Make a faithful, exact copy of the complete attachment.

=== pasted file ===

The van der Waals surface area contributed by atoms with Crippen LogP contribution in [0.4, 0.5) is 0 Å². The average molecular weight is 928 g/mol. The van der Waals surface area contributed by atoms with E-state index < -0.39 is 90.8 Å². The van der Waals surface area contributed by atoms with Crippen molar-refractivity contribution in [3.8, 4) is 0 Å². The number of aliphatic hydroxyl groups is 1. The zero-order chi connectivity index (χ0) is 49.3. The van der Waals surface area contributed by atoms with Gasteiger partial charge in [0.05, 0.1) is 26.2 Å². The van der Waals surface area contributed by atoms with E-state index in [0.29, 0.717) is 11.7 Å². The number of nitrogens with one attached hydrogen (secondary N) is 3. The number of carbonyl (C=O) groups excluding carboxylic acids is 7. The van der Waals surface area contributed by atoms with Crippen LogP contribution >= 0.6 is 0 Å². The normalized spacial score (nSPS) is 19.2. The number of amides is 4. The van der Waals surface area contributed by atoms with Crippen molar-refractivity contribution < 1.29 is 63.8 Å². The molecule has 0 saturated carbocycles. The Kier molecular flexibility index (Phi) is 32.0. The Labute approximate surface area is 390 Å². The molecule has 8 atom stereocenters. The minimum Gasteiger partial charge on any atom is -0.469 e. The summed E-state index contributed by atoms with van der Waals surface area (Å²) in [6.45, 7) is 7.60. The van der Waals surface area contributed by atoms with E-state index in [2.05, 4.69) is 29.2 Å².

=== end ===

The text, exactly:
The van der Waals surface area contributed by atoms with Crippen LogP contribution in [0.4, 0.5) is 0 Å². The average molecular weight is 928 g/mol. The van der Waals surface area contributed by atoms with E-state index < -0.39 is 90.8 Å². The van der Waals surface area contributed by atoms with Crippen molar-refractivity contribution in [3.8, 4) is 0 Å². The number of aliphatic hydroxyl groups is 1. The zero-order chi connectivity index (χ0) is 49.3. The van der Waals surface area contributed by atoms with Gasteiger partial charge in [0.05, 0.1) is 26.2 Å². The van der Waals surface area contributed by atoms with E-state index in [0.29, 0.717) is 11.7 Å². The number of nitrogens with one attached hydrogen (secondary N) is 3. The number of carbonyl (C=O) groups excluding carboxylic acids is 7. The van der Waals surface area contributed by atoms with Crippen LogP contribution >= 0.6 is 0 Å². The normalized spacial score (nSPS) is 19.2. The number of amides is 4. The van der Waals surface area contributed by atoms with Crippen molar-refractivity contribution < 1.29 is 63.8 Å². The molecule has 0 saturated carbocycles. The Kier molecular flexibility index (Phi) is 32.0. The Labute approximate surface area is 390 Å². The molecule has 8 atom stereocenters. The minimum Gasteiger partial charge on any atom is -0.469 e. The summed E-state index contributed by atoms with van der Waals surface area (Å²) in [6.45, 7) is 7.60. The van der Waals surface area contributed by atoms with E-state index in [2.05, 4.69) is 29.2 Å².